One of the biggest benefits of ebooks is that you can instantly highlight text passages and add notes to them. What you can do with these extras depends on the app you use.
Some ebook reading devices and applications don’t allow to send highlights and notes via email, but some, like Marvin app for iPhone and iPad, give this useful option.
You can obviously send all highlighted texts via email to Evernote, but I personally don’t like to spam by Evernote account with too many short note that should in fact belong to one note.
Instead, I created a way to collect all interesting passages found in ebooks into a single document.
What you’ll need is a Gmail/Google Drive account (you’ll send these quotes to yourself).
Creating an automated task will include two steps:
- creating a filter in Gmail that applies a label to emails with book quotes
- creating an IFTTT recipe that appends labeled emails to a single document in Google Drive
How to archive quotes from ebooks in a single document
1. Before I move on to Gmail set up, I’d like to share a simple way to automate a process in the Marvin iOS book reader. The app lets customize the toolbar that pop ups above the highlighted text. You can add a command here to send selected text by email.
To do that, go to app’s home screen, tap on gear icon in the top left corner, and swipe right to reveal Menu set. Tap on one of Customize buttons. From a list of presets shown underneath, pick up the one saying “Email selected text to a friend”. A dialog box will display – type in your email address here.
Now you’re ready to quickly send emails from Marvin app (screenshot below: right side).
2. It’s time to set up Gmail account. If you are familiar with how to use Filters it won’t be a difficult job.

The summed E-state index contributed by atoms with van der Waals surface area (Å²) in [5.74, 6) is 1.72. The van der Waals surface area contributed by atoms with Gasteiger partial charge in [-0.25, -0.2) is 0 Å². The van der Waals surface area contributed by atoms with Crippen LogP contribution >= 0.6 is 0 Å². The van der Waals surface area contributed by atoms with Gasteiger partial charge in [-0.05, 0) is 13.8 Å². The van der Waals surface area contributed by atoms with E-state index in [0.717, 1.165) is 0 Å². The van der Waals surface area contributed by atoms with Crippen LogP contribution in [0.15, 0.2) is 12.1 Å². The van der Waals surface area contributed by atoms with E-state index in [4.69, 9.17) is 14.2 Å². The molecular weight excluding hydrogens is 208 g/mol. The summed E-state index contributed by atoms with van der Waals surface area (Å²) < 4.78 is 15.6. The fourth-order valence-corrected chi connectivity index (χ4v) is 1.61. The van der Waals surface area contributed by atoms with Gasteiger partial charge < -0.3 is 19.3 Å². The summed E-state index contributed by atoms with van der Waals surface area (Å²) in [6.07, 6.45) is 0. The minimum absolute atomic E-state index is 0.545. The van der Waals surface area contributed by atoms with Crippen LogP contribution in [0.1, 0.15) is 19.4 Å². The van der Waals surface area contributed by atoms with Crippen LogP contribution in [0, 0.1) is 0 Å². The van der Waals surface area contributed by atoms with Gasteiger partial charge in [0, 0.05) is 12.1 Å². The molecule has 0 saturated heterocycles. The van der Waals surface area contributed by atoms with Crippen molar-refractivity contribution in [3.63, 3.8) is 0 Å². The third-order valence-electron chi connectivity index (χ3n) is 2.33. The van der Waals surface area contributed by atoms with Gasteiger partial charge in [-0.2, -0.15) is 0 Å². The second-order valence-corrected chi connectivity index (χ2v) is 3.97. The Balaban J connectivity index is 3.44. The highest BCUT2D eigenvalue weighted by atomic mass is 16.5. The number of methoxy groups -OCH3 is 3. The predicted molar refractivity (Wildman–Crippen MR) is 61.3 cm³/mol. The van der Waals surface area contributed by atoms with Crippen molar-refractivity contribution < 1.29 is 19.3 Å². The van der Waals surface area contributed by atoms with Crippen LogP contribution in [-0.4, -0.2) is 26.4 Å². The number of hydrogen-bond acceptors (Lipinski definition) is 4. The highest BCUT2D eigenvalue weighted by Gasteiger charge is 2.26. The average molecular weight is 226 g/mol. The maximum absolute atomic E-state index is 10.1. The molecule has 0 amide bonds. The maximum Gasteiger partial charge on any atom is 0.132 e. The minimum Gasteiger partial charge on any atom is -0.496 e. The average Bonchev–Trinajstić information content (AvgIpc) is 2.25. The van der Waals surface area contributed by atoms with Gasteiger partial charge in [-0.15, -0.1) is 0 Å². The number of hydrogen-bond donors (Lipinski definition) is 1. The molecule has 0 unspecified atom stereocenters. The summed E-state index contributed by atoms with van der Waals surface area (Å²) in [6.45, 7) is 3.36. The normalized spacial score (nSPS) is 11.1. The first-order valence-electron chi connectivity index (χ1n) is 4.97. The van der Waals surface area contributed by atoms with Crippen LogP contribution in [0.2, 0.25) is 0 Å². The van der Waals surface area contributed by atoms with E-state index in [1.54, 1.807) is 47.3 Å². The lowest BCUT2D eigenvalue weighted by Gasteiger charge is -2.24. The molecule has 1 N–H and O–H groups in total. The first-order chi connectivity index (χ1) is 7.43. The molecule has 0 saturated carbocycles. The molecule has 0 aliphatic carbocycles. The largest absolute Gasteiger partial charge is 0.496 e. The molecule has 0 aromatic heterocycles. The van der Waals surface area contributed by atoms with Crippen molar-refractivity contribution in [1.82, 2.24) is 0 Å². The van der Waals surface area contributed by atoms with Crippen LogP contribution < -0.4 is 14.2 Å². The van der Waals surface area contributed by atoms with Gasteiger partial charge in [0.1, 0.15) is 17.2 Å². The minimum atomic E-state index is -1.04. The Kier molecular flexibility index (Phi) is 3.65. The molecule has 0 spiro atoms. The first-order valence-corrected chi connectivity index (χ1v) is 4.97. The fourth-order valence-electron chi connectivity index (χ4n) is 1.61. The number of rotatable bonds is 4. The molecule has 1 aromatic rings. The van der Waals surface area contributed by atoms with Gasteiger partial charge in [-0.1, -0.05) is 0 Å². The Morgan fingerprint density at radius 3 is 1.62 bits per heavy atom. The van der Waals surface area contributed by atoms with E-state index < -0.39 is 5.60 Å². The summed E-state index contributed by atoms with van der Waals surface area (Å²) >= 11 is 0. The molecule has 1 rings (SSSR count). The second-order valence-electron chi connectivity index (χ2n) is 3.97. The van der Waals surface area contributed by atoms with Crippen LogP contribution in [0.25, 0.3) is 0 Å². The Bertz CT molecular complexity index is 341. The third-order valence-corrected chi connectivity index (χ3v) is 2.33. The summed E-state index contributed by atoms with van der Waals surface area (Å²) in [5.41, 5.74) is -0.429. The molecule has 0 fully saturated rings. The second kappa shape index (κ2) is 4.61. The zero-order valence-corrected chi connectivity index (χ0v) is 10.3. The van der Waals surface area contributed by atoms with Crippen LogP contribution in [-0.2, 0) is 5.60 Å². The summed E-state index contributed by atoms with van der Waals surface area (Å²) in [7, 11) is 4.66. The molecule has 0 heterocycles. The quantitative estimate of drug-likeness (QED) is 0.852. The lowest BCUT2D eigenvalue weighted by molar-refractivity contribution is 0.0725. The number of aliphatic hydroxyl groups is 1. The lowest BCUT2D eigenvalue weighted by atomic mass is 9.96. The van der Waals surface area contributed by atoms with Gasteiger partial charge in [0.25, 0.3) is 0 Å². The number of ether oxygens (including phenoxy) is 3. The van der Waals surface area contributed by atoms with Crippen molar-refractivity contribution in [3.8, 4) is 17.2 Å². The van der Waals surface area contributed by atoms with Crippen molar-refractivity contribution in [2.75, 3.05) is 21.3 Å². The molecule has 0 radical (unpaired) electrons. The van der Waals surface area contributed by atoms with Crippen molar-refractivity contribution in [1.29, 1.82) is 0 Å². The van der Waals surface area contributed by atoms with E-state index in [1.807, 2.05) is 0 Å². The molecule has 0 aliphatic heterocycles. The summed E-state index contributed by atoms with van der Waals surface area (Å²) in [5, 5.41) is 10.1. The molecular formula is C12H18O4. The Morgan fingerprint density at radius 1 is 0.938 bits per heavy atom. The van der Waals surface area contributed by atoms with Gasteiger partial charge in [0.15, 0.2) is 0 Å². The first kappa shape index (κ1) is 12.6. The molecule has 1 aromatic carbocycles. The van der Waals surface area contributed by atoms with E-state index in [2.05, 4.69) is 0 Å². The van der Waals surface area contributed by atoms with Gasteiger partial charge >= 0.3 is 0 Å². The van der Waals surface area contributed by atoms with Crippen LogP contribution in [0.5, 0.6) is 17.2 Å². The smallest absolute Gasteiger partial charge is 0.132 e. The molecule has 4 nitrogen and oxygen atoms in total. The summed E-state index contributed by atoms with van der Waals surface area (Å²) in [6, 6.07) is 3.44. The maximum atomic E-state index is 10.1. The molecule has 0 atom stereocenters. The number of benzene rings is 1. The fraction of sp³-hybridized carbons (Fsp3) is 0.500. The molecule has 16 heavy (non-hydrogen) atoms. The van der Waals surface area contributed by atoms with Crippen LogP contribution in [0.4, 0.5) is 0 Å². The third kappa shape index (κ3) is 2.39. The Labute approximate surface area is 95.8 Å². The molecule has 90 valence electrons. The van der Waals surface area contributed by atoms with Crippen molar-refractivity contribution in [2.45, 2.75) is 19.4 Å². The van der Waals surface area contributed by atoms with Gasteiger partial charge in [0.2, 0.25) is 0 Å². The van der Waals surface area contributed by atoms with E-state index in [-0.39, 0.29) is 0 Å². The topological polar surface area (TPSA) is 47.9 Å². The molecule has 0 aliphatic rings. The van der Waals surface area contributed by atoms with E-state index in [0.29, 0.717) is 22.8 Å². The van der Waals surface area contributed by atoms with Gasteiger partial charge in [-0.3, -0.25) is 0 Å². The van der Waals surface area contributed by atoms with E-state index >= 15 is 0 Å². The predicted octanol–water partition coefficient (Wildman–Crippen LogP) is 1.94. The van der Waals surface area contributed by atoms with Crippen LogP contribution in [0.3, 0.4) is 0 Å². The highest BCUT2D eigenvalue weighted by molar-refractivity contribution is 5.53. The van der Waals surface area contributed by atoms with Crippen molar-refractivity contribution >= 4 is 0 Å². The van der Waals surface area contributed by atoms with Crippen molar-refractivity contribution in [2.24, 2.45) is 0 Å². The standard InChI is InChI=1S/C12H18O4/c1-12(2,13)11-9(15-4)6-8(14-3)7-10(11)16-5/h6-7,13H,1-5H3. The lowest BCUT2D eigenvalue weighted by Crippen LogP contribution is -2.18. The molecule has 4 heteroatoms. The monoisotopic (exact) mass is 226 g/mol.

Click on Settings (gear icon in the top right corner of email list), then Filters. At the bottom you’ll find a link saying “Create new filter”. Click on it.
In the field labeled Has the words type “Sent via Marvin” or “Marvin” (reason: every mail from Marvin app ends with a phrase “Sent via Marvin”). If you are using a different app, try to find the most specific word that appears by default in an email body or title. For instance, if you want to automate the task from Feedly, type “Feedly” in the Has the words field.
To be certain no accidental emails will land in the destination document, you can also type your email address in From and To fields – you are sending an email to yourself.
Click on Continue. Now, create a new label (I used “Marvin highlights”) and check the box Apply the label. From now on, all emails from Marvin app will be labeled “Marvin highlights”.
3. Step three is to create an IFTTT recipe that will append every email from Marvin to a single document in your Google Drive.
We’re huge fans of IFTTT here, as this is extremely useful web-based tool that can automate a lot of daily (and boring) tasks. For instance, here is a selection of IFTTT recipes for ebook lovers.
To use IFTTT, you’ll have to sign up, and then add Gmail as a channel.
Now, from a top bar choose Create Recipe, and pick Gmail as a Trigger channel. From a list of six available options, select “New email labeled”. In the next step write down the name of the label you’ve just created in Gmail, and click on Create Trigger button.
Pick up Google Drive as an Action channel, and then select the action “Append to a document”. In the next step you’ll fill the details: the name of the document (I’ve chosen “Book quotes”), and the path (I’ve left it empty so it will be placed in the main directory of Google Drive).
In the content I removed all text except the very content of the email and a break line to clearly separate quote from quote (see screenshot below).
The IFTTT recipe is ready. When you’ll send the email from Marvin for a first time, IFTTT will create a document and add email’s body text automatically.
• • •
I realize this trick seems to be complex to set up, but if you’re familiar with IFTTT you’ve probably set up actions more advanced than that.
And last thing: this IFTTT/Gmail automated task works for any text sent via email, no matter which app you use for that.
- New IFTTT ebook recipe: collect book highlights in a single note on Evernote
- How to enable search of saved articles on Feedly
- 4 IFTTT recipes that help track ebook and tablet deals on Woot
- How to turn RSS feeds into email updates
- Use IFTTT to turn off and on your subscriptions (screenshots)
Want even more? Check out all articles in this topic: IFTTT.
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